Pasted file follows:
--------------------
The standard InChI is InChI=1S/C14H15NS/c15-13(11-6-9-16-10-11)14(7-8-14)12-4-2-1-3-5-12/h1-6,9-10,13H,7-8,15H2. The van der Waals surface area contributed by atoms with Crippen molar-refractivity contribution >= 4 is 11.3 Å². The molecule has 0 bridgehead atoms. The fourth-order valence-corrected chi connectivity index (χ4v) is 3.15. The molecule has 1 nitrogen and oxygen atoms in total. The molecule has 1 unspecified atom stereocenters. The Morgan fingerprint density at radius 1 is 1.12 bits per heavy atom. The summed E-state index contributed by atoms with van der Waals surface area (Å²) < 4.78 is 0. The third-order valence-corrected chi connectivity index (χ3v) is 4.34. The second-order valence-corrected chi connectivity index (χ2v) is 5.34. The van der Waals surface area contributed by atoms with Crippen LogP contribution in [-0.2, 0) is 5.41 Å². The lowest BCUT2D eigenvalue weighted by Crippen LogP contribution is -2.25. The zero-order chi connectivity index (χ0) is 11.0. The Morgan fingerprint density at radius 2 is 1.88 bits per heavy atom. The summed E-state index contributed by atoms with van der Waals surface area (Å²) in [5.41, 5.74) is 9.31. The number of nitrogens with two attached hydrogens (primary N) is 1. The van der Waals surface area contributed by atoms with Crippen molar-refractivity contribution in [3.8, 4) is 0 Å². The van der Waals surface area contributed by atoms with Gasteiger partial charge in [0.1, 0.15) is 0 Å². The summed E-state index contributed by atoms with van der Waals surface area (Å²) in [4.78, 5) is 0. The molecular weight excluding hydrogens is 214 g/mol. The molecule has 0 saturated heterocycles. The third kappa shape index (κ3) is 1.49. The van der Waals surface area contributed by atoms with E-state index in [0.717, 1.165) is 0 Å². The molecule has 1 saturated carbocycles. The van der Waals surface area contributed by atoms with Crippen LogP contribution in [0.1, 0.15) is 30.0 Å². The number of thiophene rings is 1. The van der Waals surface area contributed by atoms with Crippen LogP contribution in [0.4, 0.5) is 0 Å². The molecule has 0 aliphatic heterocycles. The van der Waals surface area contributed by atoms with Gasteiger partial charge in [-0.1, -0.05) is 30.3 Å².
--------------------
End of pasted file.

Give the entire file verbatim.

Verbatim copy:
The standard InChI is InChI=1S/C14H15NS/c15-13(11-6-9-16-10-11)14(7-8-14)12-4-2-1-3-5-12/h1-6,9-10,13H,7-8,15H2. The van der Waals surface area contributed by atoms with Crippen molar-refractivity contribution >= 4 is 11.3 Å². The molecule has 0 bridgehead atoms. The fourth-order valence-corrected chi connectivity index (χ4v) is 3.15. The molecule has 1 nitrogen and oxygen atoms in total. The molecule has 1 unspecified atom stereocenters. The Morgan fingerprint density at radius 1 is 1.12 bits per heavy atom. The summed E-state index contributed by atoms with van der Waals surface area (Å²) < 4.78 is 0. The third-order valence-corrected chi connectivity index (χ3v) is 4.34. The second-order valence-corrected chi connectivity index (χ2v) is 5.34. The van der Waals surface area contributed by atoms with Crippen LogP contribution in [-0.2, 0) is 5.41 Å². The lowest BCUT2D eigenvalue weighted by Crippen LogP contribution is -2.25. The zero-order chi connectivity index (χ0) is 11.0. The Morgan fingerprint density at radius 2 is 1.88 bits per heavy atom. The summed E-state index contributed by atoms with van der Waals surface area (Å²) in [5.41, 5.74) is 9.31. The number of nitrogens with two attached hydrogens (primary N) is 1. The van der Waals surface area contributed by atoms with Crippen molar-refractivity contribution in [3.8, 4) is 0 Å². The van der Waals surface area contributed by atoms with Gasteiger partial charge in [0.1, 0.15) is 0 Å². The summed E-state index contributed by atoms with van der Waals surface area (Å²) in [4.78, 5) is 0. The molecular weight excluding hydrogens is 214 g/mol. The molecule has 0 saturated heterocycles. The third kappa shape index (κ3) is 1.49. The van der Waals surface area contributed by atoms with E-state index in [0.717, 1.165) is 0 Å². The molecule has 1 saturated carbocycles. The van der Waals surface area contributed by atoms with Crippen LogP contribution in [0.1, 0.15) is 30.0 Å². The number of thiophene rings is 1. The van der Waals surface area contributed by atoms with Crippen LogP contribution in [0.4, 0.5) is 0 Å². The molecule has 0 aliphatic heterocycles. The van der Waals surface area contributed by atoms with Gasteiger partial charge in [-0.1, -0.05) is 30.3 Å².